National Trust Reports The Rise Of The Daycation
Released on: March 22, 2011, 06:56 am
New National Trust research* reveals that the number of Brits
taking a two-week holiday has decreased by 18% over the past five years
with 51% of Brits not planning to take a fortnight’s holiday in 2011.
The study reveals a new trend for Brits taking multiple single day holidays
throughout the year, as opposed to the traditional two-week break their parents
Over a quarter (27%) of Brits are planning to take at least ten single days holiday
- or ‘daycations’ - this year and a further 36% will take between five and ten. 48%
of those polled cited the cost of a fortnight’s holiday as the main reason for not
taking two weeks off work, whereas one in 12 hard-working employees blamed the
inability to switch off from the job.
For time-poor Brits the growing daycations trend
means they can split their time into smaller and more frequent holidays or days off
and 42% of those polled cited this as the reason for favouring day trips. A further
64% said the daycation was a cheaper alternative to the traditional holiday and 57%
believe they're a lot less hassle.
Tony Berry, visitor experience director of the National Trust, commented: "Our
research reveals an interesting trend for Brits taking multiple single days off
work, making the most of their spare time - and enjoying these daycations, as we’ve
coined them. Our visitor numbers for 2009-2010 also reflect this with over 17
million people enjoying our houses and gardens,
and millions more exploring the swathes of outdoor spaces we care for."
Despite those in fulltime employment having 28 days holiday on average each year**,
the research also revealed that 34% of employees are unable to switch off from work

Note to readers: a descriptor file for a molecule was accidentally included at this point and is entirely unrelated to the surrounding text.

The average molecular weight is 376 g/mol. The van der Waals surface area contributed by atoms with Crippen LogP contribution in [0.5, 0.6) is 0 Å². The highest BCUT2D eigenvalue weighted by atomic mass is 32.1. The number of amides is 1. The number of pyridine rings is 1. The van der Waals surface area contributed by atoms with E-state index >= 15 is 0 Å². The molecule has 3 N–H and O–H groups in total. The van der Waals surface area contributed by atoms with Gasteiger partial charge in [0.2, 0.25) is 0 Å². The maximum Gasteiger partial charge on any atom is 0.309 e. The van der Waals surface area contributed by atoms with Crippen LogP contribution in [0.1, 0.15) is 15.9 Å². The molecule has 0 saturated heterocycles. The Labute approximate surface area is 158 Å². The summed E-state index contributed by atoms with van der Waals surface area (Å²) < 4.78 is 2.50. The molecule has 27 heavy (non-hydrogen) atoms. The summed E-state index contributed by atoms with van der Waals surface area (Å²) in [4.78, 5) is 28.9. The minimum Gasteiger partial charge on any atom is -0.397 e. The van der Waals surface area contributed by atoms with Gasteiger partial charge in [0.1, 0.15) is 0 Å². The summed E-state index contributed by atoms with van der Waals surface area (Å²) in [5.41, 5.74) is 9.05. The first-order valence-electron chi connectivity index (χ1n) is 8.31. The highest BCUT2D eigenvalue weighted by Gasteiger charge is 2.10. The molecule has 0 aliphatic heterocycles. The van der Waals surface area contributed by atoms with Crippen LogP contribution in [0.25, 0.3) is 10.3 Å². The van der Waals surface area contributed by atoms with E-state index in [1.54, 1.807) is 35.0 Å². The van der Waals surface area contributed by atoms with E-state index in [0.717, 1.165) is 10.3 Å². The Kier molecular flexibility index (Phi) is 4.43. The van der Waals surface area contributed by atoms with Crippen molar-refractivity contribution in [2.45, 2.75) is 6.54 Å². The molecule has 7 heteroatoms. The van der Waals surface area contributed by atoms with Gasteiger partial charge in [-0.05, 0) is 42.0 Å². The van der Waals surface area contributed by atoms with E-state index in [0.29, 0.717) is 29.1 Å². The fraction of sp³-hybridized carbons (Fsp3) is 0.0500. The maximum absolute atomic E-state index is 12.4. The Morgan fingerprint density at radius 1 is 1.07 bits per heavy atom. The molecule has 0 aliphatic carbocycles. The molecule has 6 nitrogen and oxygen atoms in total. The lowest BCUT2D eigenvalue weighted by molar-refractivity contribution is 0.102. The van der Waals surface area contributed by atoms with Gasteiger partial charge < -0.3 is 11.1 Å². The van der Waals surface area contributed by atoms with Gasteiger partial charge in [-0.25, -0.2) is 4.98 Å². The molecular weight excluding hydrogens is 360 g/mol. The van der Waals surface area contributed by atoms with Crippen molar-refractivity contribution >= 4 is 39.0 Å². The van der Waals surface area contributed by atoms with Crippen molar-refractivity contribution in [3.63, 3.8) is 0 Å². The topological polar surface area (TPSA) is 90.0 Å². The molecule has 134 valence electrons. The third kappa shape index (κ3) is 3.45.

at all during their time off and taking shorter breaks and single days off help them
unwind as they don’t dread work piling up when they return.
The study found that Brits in the East of England are most likely to take a
daycation with 32% planning to take more than ten single days off from work this
year; this is followed by those in the South West and North West (30% in each
region). The Welsh were revealed as the country’s top workaholics with 21% saying
they do not switch off from the job - even on their days off - Londoners and those
in the East of England ran a close joint second with 20%.
With 32 million Brits intending to take a day trip this year, London and South East
England has been named the top daycation hot spot in the UK with sites such as the
South Downs appealing to visitors who want to escape the stresses and strains of
work-life. South West England and Yorkshire and the North East were next on the daycation to do list with 41% and 40% of the vote respectively.
- ends -
Notes to editors
* National Trust used the independent online research company Fly Research who
surveyed 2,066 office workers from across the UK, aged 18 and over, between the 20
and 24 January 2011
** Source: guardian.co.uk, Sunday 5 December 2010
About National Trust:
The National Trust cares for over 300 of England, Wales and Northern Ireland’s
greatest historic houses and gardens, 1,000 km of coastline and vast swathes of
Britain's most beautiful countryside. From former workers' cottages to the most
iconic stately homes, and from mines and mills to theatres and inns, the stories of
people and their heritage are at the heart of everything it does. People of all ages
- individuals, schools and communities - get involved each year with events and
working holidays and over 56,000 volunteers help to bring the properties alive for
the Trust's 3.8 million members and many more million visitors.
For more information please contact:
The National Trust
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